BOOK READER SPOILER: Dagmer (Ralph Ineson) is actually playing the role of Reek when he subliminally suggests to Theon that they have actually “found” Bran and Rickon. This gives strength to a theory I’ve had ever since meeting Dagmer:

Dagmer “Cleftjaw” is actually Ramsay—the Bastard of Bolton.

Here me out! This is a spitball in the great tradition of spitballs, sure, but my argument gains traction every time I see Dagmer onscreen. After seeing Dagmer taking Reek’s place during the hunt for the boys, and then re-rewatching his introductory scene at Pyke in “The Ghost of Harrenhal,” I’m more convinced it could be true. Here’s what backs up the total shot-in-the-dark I offer, based not just on the fact that he’s on Theon’s hip in a very Reek-like manner, but also because of his odd introduction two episodes ago:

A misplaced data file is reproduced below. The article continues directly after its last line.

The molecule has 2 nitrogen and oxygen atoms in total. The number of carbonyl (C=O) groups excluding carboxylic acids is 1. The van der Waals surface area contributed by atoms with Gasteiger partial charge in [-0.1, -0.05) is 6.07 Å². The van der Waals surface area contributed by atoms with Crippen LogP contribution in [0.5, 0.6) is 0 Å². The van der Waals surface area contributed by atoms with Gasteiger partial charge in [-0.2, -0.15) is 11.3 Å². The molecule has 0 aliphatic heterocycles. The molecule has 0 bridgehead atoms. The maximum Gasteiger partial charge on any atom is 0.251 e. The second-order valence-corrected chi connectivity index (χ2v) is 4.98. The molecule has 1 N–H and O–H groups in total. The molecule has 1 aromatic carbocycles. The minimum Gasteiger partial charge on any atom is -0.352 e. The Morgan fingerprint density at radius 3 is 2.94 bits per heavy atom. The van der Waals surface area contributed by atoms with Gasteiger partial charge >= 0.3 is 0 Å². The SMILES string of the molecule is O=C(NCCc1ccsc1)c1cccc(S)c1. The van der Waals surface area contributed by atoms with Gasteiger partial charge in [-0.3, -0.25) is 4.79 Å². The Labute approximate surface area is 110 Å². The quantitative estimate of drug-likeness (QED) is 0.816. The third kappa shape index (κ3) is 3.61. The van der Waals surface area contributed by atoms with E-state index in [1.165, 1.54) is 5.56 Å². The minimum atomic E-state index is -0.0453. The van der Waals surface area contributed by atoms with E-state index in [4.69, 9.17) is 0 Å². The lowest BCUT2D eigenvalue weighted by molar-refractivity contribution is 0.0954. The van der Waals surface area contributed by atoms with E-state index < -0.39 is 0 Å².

1. When Theon is talking to Black Lorren on the docks of Pyke, a hunched figure in a black cloak and shawl exits the building (tiny inn? drinking shack?) behind them in the background. This person is practically the ONLY person in the scene not in Ironborn dead-fish gray drag clothes. The figure goes around the corner.

2. When Theon is talking to Yara, Dagmer (in full armor) comes back around the same corner and goes INTO the shack.

3. As Yara leaves, Dagmer exits the shack with a traveling satchel in hand. At no point do any of the Ironborn, Yara included, interact or notice Dagmer. This introduces the possibility that he has simply inserted himself within the group.

4. Dagmer refers to the Ironborn as “them,” not “us.”

5. Dagmer is an “idea guy.” This is underscored when he “gives” Theon the idea to use the two Winter Town boys in replace of Bran and Rickon. It’s exactly what Reek did in the books.